I probably say this about every spice but I really, really love Coriander. Did you know that coriander is both an herb and a spice? This is because both the fresh leaves and the seeds are used. In North America we commonly refer to the seeds (ground or whole) as coriander, while we refer to the fresh leaves as cilantro. While I tend to use both in my cooking I typically reserve coriander seeds and powder for dishes of a Mediterranean, Mexican, Indian, or Middle Eastern flair, where as Cilantro I’ll toss into just about anything. I use a ridiculous amount of Cilantro, and probably buy anywhere from 3-4 large bunches of it per week. I love everything about it from it’s unique flavor to it’s smell, and it works well in almost any dish.
Interestingly enough did you know that many people can’t stand the leaves because they experience un unpleasant soapy taste or rank flavor when eating them? This is due to an aromatic chemical compound within the leaves that is somewhat related to a chemical group found in the Stink Bug. Apparently the different perceptions of coriander leaves is genetic - like that whole Asparagus/stinky pee thing - with some people having absolutely no reaction to the chemicals whatsoever, while others can’t stand it. Glad I’m one of the people who can stand Coriander/Cilantro, because I don’t know what I’d do without it! But enough about all that, lets get to some history.
Coriander is native to a wide range of areas spanning Southern Europe all the way to South Asia, and since it grows wild in so many areas it’s hard for us to pinpoint exactly where it was first cultivated. There is however plenty of evidence to suggest that Coriander has been in use for a very, very long time. For example fifteen desiccated coriander mericarps were found in the Pre-Pottery Neolithic B Level of the Nahal Hemel Cave in Israel which is potentially the oldest archeological find of coriander. Roughly half a liter of coriander mericarps were recovered from the tomb of Tutankhamun, and since the plant does not grow wild in Egypt archeologists interpret this as proof that coriander was cultivated by the ancient Egyptians.
Coriander also seems to have been cultivated in Greece since roughly the second millennium BC. A Linear B Tablet recovered from Pylos refers to the species being cultivated for use in perfume as well as for it’s culinary/medicinal properties Large quantities of the species being recovered at an Early Bronze Age layer at Sitagori in Macedonia could indicate cultivation of the species at that time..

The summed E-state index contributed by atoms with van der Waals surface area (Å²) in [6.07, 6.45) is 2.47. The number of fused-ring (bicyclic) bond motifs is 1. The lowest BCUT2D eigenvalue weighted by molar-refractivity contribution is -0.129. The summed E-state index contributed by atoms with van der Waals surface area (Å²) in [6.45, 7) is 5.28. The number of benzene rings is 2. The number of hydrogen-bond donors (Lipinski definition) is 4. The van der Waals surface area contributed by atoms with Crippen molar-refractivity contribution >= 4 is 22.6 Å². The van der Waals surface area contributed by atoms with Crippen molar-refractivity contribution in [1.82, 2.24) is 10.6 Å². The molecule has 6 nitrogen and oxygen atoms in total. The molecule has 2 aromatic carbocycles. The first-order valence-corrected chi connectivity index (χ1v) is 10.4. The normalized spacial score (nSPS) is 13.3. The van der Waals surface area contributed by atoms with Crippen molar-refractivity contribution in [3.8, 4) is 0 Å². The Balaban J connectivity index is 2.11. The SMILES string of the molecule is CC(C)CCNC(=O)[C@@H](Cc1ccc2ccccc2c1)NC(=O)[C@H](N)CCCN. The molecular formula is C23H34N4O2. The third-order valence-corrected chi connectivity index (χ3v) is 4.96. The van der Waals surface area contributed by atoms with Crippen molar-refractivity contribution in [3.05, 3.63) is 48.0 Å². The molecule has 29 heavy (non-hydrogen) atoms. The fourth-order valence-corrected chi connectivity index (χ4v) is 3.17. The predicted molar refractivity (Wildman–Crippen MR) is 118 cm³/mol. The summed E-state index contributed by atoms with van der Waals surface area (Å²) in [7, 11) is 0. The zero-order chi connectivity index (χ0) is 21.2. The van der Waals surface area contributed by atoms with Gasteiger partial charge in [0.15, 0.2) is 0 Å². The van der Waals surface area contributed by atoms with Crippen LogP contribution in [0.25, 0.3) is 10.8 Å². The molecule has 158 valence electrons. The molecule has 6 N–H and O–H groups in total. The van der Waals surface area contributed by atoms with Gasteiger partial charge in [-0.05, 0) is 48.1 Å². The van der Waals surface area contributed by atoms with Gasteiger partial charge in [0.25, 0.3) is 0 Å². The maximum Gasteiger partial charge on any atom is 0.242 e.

If you want to get a little less Scientific coriander is also mentioned in the Old Testament of The Bible. It’s also said to have been used by the Romans to preserve meat and flavor bread, and it’s associated with Hippocrates who apparently used it as an aromatic stimulant.
Lastly coriander was brought to the British Colonies in North America around 1670, and became one of the first spices cultivated by early settlers.
Recent animal-based research has confirmed that coriander can control blood sugar, cholesterol, and free radical production. When it was added to the diet of diabetic mice, it helped stimulate their secretion of insulin and lowered their blood sugar. When it was given to rats fed a high fat, high cholesterol diet, coriander lowered levels of total LDL cholesterol and triglycerides while increasing the levels of HDL cholesterol. This effect appears to be caused by increasing synthesis of bile by the liver and increasing the breakdown of cholesterol into other compounds. Finally in rats coriander was also shown to reduce the amount of damaged fats in their cell membranes.
Interestingly in parts of Europe coriander has been traditionally referred to as an ‘anti-diabetic’ herb, and has been documented as a traditional treatment for Type 2 Diabetes.
A study published in the June 2004 issue of the Journal of Agriculture and Food Chemistry suggests that coriander could be a natural way to fight Salmonella - which is a frequently and sometimes deadly cause of foodborne illness. Together US and Mexican researchers isolated the compound dodecenal, which laboratory tests showed is twice as effective as the commonly used antibiotic drug gentamicin at killing Salmonella.
Coriander - like many spices - also contains antioxidants, which can delay or prevent the spoilage of food seasoned with it. Though antioxidants were found in both the seeds as well as the leaves the antioxidant effect of the leaves proved to be greater.
Coriander has also been used as a folk remedy in Iran to treat anxiety and insomnia. While it’s long been used in Indian Medicine as a diuretic, as well as a carminative and digestive aid.
Lastly the essential oil produced from coriander has shown to have antimicrobial effects.
So it’s antioxidant, antibacterial, anti-diabetic, and antimicrobial - what more could you ask for?
I like cilantro in just about anything but some of my favorite ways to use it are in fresh salsa, guacamole, black bean soup, in grain salads like tabbouleh, in dal’s, in curries - especially spicy curries or coconut based curries - in chili, in cornbread, sprinkled over top of roasted potatoes or carrots, in lentil soup - or any soup - sprinkled over top of salad, in chutney, dressing’s, dip’s, and even on pasta. It’s great with lightly sauteed white beans, and goes pretty well with just about any Mexican, Latin American, Indian, Asian, North African, Mediterranean, or Tex-Mex style cuisine.
You can even make a holistic tea out of it by boiling the seeds - though I’ll be honest and say I have no idea what that might taste like.
There’s really so much you can do with cilantro that as long as you don’t have an aversion to it you should just start liberally using it in everything.